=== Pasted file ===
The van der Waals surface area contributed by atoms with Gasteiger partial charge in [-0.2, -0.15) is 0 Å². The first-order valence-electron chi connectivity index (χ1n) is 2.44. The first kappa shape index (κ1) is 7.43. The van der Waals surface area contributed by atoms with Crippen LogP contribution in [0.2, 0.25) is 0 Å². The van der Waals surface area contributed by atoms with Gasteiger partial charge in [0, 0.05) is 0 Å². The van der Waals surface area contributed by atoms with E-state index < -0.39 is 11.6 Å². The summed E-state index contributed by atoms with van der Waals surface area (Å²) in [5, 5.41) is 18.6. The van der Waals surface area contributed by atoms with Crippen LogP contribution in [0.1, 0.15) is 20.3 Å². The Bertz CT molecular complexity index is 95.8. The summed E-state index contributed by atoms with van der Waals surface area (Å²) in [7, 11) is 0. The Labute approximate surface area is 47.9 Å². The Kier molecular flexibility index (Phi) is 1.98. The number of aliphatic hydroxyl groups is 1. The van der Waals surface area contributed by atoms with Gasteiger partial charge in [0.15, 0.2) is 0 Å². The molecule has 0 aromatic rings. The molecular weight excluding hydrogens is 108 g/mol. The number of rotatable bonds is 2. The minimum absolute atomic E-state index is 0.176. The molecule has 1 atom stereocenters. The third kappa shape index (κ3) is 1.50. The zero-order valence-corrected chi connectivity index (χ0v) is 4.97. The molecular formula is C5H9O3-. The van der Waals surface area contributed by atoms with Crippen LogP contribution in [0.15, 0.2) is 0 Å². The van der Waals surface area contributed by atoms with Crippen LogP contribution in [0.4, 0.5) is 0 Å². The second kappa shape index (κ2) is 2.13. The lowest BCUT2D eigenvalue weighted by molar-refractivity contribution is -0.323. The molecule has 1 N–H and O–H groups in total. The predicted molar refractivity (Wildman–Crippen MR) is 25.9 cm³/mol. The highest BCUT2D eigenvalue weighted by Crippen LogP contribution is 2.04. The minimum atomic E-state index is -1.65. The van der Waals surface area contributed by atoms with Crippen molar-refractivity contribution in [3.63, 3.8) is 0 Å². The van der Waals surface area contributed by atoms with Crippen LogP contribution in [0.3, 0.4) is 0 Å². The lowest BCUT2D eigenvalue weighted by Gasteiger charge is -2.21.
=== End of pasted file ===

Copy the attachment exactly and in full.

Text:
The van der Waals surface area contributed by atoms with Gasteiger partial charge in [-0.2, -0.15) is 0 Å². The first-order valence-electron chi connectivity index (χ1n) is 2.44. The first kappa shape index (κ1) is 7.43. The van der Waals surface area contributed by atoms with Crippen LogP contribution in [0.2, 0.25) is 0 Å². The van der Waals surface area contributed by atoms with Gasteiger partial charge in [0, 0.05) is 0 Å². The van der Waals surface area contributed by atoms with E-state index < -0.39 is 11.6 Å². The summed E-state index contributed by atoms with van der Waals surface area (Å²) in [5, 5.41) is 18.6. The van der Waals surface area contributed by atoms with Crippen LogP contribution in [0.1, 0.15) is 20.3 Å². The Bertz CT molecular complexity index is 95.8. The summed E-state index contributed by atoms with van der Waals surface area (Å²) in [7, 11) is 0. The Labute approximate surface area is 47.9 Å². The Kier molecular flexibility index (Phi) is 1.98. The number of aliphatic hydroxyl groups is 1. The van der Waals surface area contributed by atoms with Gasteiger partial charge in [0.15, 0.2) is 0 Å². The molecule has 0 aromatic rings. The molecular weight excluding hydrogens is 108 g/mol. The number of rotatable bonds is 2. The minimum absolute atomic E-state index is 0.176. The molecule has 1 atom stereocenters. The third kappa shape index (κ3) is 1.50. The zero-order valence-corrected chi connectivity index (χ0v) is 4.97. The molecular formula is C5H9O3-. The van der Waals surface area contributed by atoms with Crippen LogP contribution in [0.15, 0.2) is 0 Å². The van der Waals surface area contributed by atoms with Crippen LogP contribution in [0.4, 0.5) is 0 Å². The second kappa shape index (κ2) is 2.13. The lowest BCUT2D eigenvalue weighted by molar-refractivity contribution is -0.323. The molecule has 1 N–H and O–H groups in total. The predicted molar refractivity (Wildman–Crippen MR) is 25.9 cm³/mol. The highest BCUT2D eigenvalue weighted by Crippen LogP contribution is 2.04. The minimum atomic E-state index is -1.65. The van der Waals surface area contributed by atoms with Crippen molar-refractivity contribution in [3.63, 3.8) is 0 Å². The van der Waals surface area contributed by atoms with Crippen LogP contribution in [0.3, 0.4) is 0 Å². The lowest BCUT2D eigenvalue weighted by Gasteiger charge is -2.21.